“Unwanted...” The first and last word of Boston hardcore mob, Defeater’s debut album comes close to summing up the story between them, but at the same time is so far away. An ambitious album, a concept
album, so to speak, Defeater’s ‘Travels’ vividly tells the story of a man “unwanted from his first breath” who kills his alcoholic father; runs away from home; returns only to find his beloved, drug-addicted mother has passed away; kills his brother in a confrontation at “those long steel tracks” before confessing his sins and taking his own life. It is a grim tale that is presented appropriately throughout with thoughtful lyricism, raging vocals, crushing guitars and a pounding rhythm section.
Defeater play both the slow-burning hardcore of a band like Modern Life Is War (R.I.P) and the faster-paced fury of Ceremony, and play both excellently. This means that there is a marked contrast between fast (‘The City By Dawn’
) and slower, more considered (‘Cowardice’
) tracks that works really well throughout the album. The latter in particular, is excellent, being one of the best closers to a hardcore album in recent memory with its ominous, bluesy riffs, superb textural changes and overall epic nature. The best part of the song however, and this is the same for the rest of the album as well, are the lyrics. Throughout ‘Travels’ the lyrics are delivered, as well as written, with a very deliberate, emphasised rhyme scheme that at no point seems forced. They work brilliantly as short stories as well as one liners - “he carves his name on that old church bell/ so when it rings he can hear it in hell” – from the aforementioned ‘Cowardice’.
Not to be outdone, the instrumentalists in Defeater are also at the top of their game – not in terms of technicality, but in terms of creating exciting and captivating music. The high-octane drumming in album opener ‘Blessed Burden’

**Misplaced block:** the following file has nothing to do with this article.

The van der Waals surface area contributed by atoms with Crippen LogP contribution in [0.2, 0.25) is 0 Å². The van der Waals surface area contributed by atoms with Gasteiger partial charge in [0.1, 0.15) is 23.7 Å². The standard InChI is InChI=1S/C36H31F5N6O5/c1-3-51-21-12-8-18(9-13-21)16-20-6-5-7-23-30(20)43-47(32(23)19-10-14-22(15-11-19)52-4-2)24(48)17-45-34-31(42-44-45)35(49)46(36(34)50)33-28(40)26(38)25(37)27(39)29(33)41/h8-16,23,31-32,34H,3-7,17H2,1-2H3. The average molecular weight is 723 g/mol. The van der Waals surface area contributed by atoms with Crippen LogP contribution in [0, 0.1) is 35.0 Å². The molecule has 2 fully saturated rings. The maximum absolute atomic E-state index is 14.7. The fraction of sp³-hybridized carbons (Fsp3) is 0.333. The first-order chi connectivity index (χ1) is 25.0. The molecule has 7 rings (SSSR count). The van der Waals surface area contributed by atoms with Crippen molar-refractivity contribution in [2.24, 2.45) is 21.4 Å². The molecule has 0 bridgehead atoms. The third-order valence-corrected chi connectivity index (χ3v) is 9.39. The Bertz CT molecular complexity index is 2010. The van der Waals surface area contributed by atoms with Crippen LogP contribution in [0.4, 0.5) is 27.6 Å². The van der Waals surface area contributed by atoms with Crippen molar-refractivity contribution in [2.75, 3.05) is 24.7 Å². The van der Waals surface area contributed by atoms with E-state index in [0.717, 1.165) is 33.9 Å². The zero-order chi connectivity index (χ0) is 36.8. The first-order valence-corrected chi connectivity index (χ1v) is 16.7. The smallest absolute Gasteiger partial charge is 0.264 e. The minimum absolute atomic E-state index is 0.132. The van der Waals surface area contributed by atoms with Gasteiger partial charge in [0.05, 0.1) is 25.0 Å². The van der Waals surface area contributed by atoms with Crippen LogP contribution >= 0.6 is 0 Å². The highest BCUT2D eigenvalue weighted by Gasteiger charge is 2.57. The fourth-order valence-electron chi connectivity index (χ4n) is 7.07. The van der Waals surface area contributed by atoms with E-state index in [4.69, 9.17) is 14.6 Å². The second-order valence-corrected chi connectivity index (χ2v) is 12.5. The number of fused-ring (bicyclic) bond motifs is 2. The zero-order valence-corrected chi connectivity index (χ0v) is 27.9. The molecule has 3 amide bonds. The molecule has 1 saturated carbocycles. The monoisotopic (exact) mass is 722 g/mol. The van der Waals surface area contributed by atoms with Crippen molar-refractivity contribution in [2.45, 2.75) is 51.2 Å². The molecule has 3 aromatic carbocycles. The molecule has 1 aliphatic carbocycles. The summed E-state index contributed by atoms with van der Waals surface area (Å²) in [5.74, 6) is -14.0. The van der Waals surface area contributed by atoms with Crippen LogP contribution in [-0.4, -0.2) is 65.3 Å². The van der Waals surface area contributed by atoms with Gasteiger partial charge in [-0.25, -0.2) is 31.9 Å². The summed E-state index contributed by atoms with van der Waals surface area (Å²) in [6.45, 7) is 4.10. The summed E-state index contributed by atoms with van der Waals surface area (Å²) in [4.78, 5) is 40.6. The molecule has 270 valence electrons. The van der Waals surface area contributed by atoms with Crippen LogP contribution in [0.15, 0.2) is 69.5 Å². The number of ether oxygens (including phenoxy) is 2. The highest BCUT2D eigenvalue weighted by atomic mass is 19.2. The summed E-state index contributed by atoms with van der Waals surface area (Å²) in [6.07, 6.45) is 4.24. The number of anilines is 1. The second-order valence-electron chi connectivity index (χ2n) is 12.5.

, the rumbling bass line in the thinner textured parts of ‘The City By Dawn’ and the soaring guitar picking accompanying the depressing line “home’s never home, just a place where you came from” in ‘Prophet In Plain Clothes’
are all highlights of each respective band member’s contribution to the album. Interestingly enough at the end of that song there is an acoustic song that showcases vocalist Derek’s surprisingly good singing voice and once again, his excellent song writing abilities – although it is actually guitarist, Jay, who is the band’s primary songwriter.
As great as the individual tracks on Defeater’s debut album are, ‘Travels’ works so much better when listened to in full, as a storytelling album – as it was intended to be. The tale it tells is one of murder, revenge and suicide and it is delivered passionately and this is partly what makes the album so great. The calm, measured but still furious vocal delivery and direct, poetic lyrics may be the highlight of the album, but that’s not to say the instrumentation is weak. Simply put, everything comes together on ‘Travels’ to make it one of the best debut hardcore albums in recent memory. Defeater are destined for bright things.